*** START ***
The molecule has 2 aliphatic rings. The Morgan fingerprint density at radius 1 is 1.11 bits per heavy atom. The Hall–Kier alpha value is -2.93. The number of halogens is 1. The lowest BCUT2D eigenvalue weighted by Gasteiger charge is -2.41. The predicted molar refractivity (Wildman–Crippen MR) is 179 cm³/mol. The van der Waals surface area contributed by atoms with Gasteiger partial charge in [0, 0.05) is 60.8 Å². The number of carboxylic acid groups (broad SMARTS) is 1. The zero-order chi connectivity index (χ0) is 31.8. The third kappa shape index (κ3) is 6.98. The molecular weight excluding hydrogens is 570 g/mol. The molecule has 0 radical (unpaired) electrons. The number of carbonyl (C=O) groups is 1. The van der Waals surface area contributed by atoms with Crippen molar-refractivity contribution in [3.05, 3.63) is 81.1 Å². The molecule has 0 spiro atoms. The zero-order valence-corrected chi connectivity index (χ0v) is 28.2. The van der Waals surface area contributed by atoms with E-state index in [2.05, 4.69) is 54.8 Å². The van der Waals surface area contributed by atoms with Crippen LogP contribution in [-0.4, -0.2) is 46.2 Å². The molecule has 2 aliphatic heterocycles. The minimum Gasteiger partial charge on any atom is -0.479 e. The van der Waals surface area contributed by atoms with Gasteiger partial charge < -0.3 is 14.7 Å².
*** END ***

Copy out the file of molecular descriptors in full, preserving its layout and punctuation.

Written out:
The molecule has 2 aliphatic rings. The Morgan fingerprint density at radius 1 is 1.11 bits per heavy atom. The Hall–Kier alpha value is -2.93. The number of halogens is 1. The lowest BCUT2D eigenvalue weighted by Gasteiger charge is -2.41. The predicted molar refractivity (Wildman–Crippen MR) is 179 cm³/mol. The van der Waals surface area contributed by atoms with Gasteiger partial charge in [0, 0.05) is 60.8 Å². The number of carboxylic acid groups (broad SMARTS) is 1. The zero-order chi connectivity index (χ0) is 31.8. The third kappa shape index (κ3) is 6.98. The molecular weight excluding hydrogens is 570 g/mol. The molecule has 0 radical (unpaired) electrons. The number of carbonyl (C=O) groups is 1. The van der Waals surface area contributed by atoms with Crippen molar-refractivity contribution in [3.05, 3.63) is 81.1 Å². The molecule has 0 spiro atoms. The zero-order valence-corrected chi connectivity index (χ0v) is 28.2. The van der Waals surface area contributed by atoms with E-state index in [2.05, 4.69) is 54.8 Å². The van der Waals surface area contributed by atoms with Crippen LogP contribution in [-0.4, -0.2) is 46.2 Å². The molecule has 2 aliphatic heterocycles. The minimum Gasteiger partial charge on any atom is -0.479 e. The van der Waals surface area contributed by atoms with Gasteiger partial charge < -0.3 is 14.7 Å².